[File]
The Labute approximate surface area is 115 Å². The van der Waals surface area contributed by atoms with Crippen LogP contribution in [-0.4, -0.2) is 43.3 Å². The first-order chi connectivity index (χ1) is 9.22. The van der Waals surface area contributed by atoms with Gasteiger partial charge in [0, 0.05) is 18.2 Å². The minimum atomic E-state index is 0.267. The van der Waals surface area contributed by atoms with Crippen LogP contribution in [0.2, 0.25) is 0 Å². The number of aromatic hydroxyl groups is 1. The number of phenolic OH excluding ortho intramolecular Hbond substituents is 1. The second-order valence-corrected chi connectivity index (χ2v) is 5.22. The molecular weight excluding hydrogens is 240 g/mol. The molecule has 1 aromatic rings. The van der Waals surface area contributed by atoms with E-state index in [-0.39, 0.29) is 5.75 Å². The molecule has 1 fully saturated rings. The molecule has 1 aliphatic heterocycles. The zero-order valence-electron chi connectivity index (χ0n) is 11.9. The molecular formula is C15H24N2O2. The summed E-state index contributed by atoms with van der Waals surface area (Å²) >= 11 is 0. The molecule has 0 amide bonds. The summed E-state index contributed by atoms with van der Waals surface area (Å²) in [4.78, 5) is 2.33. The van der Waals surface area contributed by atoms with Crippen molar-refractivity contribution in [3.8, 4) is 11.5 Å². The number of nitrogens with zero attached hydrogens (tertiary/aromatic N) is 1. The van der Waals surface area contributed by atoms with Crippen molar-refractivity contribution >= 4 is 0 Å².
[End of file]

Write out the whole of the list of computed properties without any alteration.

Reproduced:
The Labute approximate surface area is 115 Å². The van der Waals surface area contributed by atoms with Crippen LogP contribution in [-0.4, -0.2) is 43.3 Å². The first-order chi connectivity index (χ1) is 9.22. The van der Waals surface area contributed by atoms with Gasteiger partial charge in [0, 0.05) is 18.2 Å². The minimum atomic E-state index is 0.267. The van der Waals surface area contributed by atoms with Crippen LogP contribution in [0.2, 0.25) is 0 Å². The number of aromatic hydroxyl groups is 1. The number of phenolic OH excluding ortho intramolecular Hbond substituents is 1. The second-order valence-corrected chi connectivity index (χ2v) is 5.22. The molecular weight excluding hydrogens is 240 g/mol. The molecule has 1 aromatic rings. The van der Waals surface area contributed by atoms with E-state index in [-0.39, 0.29) is 5.75 Å². The molecule has 1 fully saturated rings. The molecule has 1 aliphatic heterocycles. The zero-order valence-electron chi connectivity index (χ0n) is 11.9. The molecular formula is C15H24N2O2. The summed E-state index contributed by atoms with van der Waals surface area (Å²) >= 11 is 0. The molecule has 0 amide bonds. The summed E-state index contributed by atoms with van der Waals surface area (Å²) in [4.78, 5) is 2.33. The van der Waals surface area contributed by atoms with Crippen molar-refractivity contribution in [3.8, 4) is 11.5 Å². The number of nitrogens with zero attached hydrogens (tertiary/aromatic N) is 1. The van der Waals surface area contributed by atoms with Crippen molar-refractivity contribution >= 4 is 0 Å².